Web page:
Phallus hadriani is known to be in Australia (where it is thought to be an introduced species imported on woodchip mulch used in gardening and landscaping),[13] North America,[10] Europe (including Denmark,[18] Ireland,[19] Latvia,[20] The Netherlands,[21] Norway,[22] Poland,[23] Slovakia,[24] Sweden,[25] Ukraine,[26] and Wales[27]) Turkey (Iğdır Province),[11] Japan,[28] and China (Jilin Province).[29]

Phallus hadriani is a saprobic species, and thus obtains nutrients by decomposing organic matter. In North America, it is commonly associated with tree stumps, or roots of stumps that are decomposing in the ground.[14] In Great Britain, its distribution is more or less restricted to coastal dunes,[30] while in Poland, it has been noted to avoid humid and humic forest soils, and live in symbiosis with xerophilous grasses and the black locust tree, Robinia pseudoacacia.[31] The mushroom is one of three species protected by the Red Data Book of Latvia.[20]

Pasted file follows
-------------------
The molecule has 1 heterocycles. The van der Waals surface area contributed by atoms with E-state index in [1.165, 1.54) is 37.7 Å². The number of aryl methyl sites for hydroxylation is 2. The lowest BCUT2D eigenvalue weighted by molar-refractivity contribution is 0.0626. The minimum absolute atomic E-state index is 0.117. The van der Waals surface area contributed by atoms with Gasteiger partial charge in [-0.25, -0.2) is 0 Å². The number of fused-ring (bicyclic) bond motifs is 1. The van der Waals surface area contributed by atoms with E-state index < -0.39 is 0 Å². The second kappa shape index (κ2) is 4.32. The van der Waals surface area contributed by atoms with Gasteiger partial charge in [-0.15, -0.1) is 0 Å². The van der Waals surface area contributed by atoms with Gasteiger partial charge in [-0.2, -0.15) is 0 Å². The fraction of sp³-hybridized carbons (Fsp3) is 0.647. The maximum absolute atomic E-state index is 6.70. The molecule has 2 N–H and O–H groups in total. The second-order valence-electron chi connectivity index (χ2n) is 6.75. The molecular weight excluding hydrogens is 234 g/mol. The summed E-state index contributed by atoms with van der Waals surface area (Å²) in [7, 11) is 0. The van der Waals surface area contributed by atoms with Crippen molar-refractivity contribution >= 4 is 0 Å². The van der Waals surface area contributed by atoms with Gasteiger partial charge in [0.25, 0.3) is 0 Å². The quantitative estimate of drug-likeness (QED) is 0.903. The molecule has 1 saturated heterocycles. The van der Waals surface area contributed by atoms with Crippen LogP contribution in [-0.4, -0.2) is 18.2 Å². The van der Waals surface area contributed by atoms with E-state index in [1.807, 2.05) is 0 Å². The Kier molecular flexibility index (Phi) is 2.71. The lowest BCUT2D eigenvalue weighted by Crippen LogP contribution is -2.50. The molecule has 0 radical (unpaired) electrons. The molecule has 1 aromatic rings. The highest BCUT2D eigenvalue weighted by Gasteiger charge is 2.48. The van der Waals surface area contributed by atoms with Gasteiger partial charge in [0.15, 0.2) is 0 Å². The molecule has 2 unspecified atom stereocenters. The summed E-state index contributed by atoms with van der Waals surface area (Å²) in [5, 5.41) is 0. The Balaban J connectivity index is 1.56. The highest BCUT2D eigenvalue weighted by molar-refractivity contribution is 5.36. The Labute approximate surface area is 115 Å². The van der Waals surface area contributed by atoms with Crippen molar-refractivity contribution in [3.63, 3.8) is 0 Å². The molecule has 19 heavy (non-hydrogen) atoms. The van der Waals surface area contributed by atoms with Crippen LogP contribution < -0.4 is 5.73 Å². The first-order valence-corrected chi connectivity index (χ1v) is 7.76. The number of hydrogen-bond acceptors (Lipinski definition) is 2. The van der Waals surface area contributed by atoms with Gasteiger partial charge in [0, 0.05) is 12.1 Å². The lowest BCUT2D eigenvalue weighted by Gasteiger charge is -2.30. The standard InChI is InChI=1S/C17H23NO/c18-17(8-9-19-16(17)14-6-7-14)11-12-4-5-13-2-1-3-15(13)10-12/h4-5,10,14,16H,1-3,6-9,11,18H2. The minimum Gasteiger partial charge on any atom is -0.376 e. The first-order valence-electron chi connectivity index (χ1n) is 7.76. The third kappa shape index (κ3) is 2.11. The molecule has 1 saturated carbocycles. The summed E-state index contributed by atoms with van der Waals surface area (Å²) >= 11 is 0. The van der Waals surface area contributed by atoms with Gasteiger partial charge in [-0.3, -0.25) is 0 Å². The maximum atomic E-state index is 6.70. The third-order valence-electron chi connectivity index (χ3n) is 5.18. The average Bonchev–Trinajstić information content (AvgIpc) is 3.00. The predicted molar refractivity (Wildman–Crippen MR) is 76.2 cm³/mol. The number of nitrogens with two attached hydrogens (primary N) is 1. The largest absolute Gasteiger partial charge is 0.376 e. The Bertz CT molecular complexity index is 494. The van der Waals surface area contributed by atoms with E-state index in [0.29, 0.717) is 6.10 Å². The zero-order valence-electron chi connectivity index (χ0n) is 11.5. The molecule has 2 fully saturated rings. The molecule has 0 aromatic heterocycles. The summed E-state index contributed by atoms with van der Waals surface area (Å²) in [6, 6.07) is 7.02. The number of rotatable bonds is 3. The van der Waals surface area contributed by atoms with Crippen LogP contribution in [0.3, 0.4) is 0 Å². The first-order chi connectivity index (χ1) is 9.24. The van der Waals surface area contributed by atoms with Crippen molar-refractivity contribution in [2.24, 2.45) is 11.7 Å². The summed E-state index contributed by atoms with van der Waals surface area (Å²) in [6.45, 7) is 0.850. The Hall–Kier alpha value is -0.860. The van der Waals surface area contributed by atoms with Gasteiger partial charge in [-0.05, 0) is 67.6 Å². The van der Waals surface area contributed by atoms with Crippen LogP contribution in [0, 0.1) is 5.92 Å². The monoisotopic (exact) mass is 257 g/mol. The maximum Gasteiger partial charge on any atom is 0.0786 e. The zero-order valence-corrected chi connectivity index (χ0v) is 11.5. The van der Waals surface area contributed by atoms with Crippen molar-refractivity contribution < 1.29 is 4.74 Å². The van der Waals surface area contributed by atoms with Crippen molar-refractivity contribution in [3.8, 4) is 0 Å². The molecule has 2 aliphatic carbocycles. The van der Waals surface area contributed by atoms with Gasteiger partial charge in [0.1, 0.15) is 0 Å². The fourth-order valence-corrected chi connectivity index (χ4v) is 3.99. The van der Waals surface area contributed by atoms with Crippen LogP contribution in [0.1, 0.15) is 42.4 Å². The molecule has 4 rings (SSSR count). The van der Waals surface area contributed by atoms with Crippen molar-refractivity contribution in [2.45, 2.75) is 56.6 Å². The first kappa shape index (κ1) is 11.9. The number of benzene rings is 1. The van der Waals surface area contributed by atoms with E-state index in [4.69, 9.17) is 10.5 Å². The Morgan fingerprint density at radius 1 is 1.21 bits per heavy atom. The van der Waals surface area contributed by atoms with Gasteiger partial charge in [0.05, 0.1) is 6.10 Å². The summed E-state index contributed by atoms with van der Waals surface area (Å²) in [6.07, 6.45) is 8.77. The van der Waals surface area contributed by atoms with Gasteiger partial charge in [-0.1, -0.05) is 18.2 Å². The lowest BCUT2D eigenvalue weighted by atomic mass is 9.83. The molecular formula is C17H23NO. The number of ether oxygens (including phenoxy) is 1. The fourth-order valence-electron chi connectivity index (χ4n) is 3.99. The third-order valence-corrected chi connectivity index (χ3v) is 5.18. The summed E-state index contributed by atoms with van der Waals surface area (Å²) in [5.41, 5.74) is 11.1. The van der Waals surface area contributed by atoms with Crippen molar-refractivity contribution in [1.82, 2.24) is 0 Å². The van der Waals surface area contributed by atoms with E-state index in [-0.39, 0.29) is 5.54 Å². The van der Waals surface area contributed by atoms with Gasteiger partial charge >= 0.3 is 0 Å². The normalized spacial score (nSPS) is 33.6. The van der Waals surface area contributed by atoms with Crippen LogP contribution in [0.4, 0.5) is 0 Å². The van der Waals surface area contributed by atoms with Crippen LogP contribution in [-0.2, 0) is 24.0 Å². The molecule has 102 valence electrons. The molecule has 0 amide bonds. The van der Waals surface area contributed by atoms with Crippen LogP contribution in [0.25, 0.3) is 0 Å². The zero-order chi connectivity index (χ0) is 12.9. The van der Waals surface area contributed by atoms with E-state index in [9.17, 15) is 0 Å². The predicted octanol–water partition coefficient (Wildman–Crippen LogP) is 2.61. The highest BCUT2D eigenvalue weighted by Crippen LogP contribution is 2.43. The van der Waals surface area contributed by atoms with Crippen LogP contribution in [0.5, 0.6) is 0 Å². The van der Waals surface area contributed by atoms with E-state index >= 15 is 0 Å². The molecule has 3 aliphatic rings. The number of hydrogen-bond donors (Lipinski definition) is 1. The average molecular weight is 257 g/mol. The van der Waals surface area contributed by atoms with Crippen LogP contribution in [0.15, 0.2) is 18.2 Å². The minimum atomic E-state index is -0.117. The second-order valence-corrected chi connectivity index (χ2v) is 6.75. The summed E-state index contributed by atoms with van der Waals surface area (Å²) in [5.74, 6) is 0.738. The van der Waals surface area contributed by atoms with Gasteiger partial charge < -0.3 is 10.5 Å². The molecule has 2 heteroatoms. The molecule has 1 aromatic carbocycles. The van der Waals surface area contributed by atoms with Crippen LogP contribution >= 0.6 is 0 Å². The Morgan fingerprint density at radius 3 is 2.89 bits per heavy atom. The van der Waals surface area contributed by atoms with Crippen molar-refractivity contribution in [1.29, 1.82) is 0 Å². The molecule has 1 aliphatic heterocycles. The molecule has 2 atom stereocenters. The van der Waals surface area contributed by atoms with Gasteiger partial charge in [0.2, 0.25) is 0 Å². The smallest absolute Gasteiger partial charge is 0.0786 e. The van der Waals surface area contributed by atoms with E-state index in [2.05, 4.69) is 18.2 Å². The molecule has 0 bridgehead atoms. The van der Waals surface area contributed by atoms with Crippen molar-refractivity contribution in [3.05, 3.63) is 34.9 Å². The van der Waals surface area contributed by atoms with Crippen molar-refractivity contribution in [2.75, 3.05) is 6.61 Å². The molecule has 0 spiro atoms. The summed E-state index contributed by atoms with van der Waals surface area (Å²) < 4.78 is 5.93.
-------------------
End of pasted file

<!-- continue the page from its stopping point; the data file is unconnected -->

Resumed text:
1. ^ a b "Phallus hadriani Vent. 1798". MycoBank. International Mycological Association. Retrieved 2010-10-12. 
  2. ^ a b "Phallus hadriani Vent". Species Fungorum. International Mycological Association. Retrieved 2010-10-12. 
  3. ^ Ventenat EP. (1798). "Dissertation sur le genre Phallus" [Dissertation on the genus Phallus]. Memoires de l'Institut Nationale Classe des Sciences Mathématiques et Physiques (in French). 1: 517. 
  4. ^ Persoon CH. (1801). Systema Methodica Fungorum. Göttingen: Apud H. Dieterich. p. 246. Retrieved 2010-10-12.